The first requirement for making this move successful is to make sure the job works out. I used to try not to worry about work but I find I can’t do that. It’s worth worrying about. I’ll quit worrying when I have enough money in the bank to not have to keep working. That said everything really has been going fine so far . . . or at least as far as I can tell.

Don't look down . . . a side canyon of Boynton Canyon. This was taken from an exposed ridge of slickrock. I ran Strava and it indicated over 700 feet vertical to this point. My legs were done in after a 13 mile mountain bike ride the previous day.

Anyway, it had been a very long time since I had been to Arizona before I arrived earlier this month. In fact the last time was in the 1970s. I’ve been kind of afraid to admit that to people because I think it would move me up the crazy scale for taking a job somewhere I had not been in at least 36 years. My answer to that judgment is that the decision to take the job was very well researched.

A cliff dwelling in Boynton Canyon. It was extremely difficult to reach. It's probably between 700 and 1000 years old.

I was so young the last time I visited AZ that only a few things have triggered memories: a few of the buttes and mesas in New Mexico, some of the old hotels and restaurants on Route 66 in Flagstaff, some of the high desert on the way to the Grand Canyon. Strangely enough, the Grand Canyon itself looked quite different to me, as if I had never been there, even though I clearly remember arriving and looking out at it, and my sister getting in trouble for going behind a railing. The Canyon itself is familiar, of course, from a million photos and videos I’ve seen over the years, yet it was still as if it was new to me. That wasn’t a bad thing. It allowed me to appreciate it as an adventure. I enjoyed my visit and look forward to many returns.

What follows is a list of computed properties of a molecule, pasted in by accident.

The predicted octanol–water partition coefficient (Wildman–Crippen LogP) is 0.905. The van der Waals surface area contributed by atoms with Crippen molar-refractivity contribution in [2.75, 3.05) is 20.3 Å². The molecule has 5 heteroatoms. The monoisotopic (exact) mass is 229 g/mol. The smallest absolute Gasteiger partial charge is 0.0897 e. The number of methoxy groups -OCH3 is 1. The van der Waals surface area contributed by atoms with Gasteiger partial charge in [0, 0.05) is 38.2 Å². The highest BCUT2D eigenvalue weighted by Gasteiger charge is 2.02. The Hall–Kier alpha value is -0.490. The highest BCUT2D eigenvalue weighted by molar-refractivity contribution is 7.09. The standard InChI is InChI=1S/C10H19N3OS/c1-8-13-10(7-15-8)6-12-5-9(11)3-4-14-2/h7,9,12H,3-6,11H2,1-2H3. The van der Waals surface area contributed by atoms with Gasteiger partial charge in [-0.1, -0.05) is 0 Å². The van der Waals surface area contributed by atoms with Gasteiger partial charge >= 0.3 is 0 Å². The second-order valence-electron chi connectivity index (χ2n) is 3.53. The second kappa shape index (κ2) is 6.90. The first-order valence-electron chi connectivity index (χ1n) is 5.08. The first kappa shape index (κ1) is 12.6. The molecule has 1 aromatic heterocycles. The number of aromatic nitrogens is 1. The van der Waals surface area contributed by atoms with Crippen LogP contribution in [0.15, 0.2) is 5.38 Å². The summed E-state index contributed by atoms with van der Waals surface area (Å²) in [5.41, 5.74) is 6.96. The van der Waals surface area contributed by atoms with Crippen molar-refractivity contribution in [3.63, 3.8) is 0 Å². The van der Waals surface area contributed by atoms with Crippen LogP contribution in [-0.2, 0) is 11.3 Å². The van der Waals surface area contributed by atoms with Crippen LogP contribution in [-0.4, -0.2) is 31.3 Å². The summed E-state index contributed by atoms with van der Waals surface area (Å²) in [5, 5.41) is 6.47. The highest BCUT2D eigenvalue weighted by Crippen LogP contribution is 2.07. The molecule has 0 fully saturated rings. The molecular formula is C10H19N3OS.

The Grand Canyon from the South Rim Trail, which is actually a paved path. Most of my photos from the canyon are terrible. Photos are no substitute for going in person.
More boring Grand Canyon.
Sunset in the Grand Canyon. As lovely as the highlights are here, the real scene was vastly more colorful. I recommend catching a sunset at the Grand Canyon.

I have also been out doing some hiking and mountain biking. Upon the recommendation of a coworker, I have attended a couple of hiking trips with the Flagstaff Hiking Club, through meetup.com. This has allowed me to make new acquaintances and explore some places in a safe group setting that I might normally have missed. It also taps me into a social network outside of my employment, which is really important for happiness. I do not have a lot of friends, but have typically kept up with a few good friends. I would like to establish new friendships here and I hope I’m off to a small start with that process. There should be abundant other opportunities as well. Flagstaff is a surprisingly cosmopolitan town and is extremely social – more so than any town of comparable size that I’ve ever been to. My team leader used to live in Boulder, Colorado and says that Flag is a “mini-Boulder.” I’ve never been there but that sounds like a favorable comparison, considering that people try to move to Boulder from all over the world.

I’m sure I’ll stay in Arizona at least a few years, but beyond that, who can guess where I will be? If I get married and put down roots, then I’ll stay, otherwise I may look to move closer to family as I get into old age. Anyway, I’m going to keep kicking it out here until it doesn’t work out anymore, or I finally get homesick and move back closer to my family.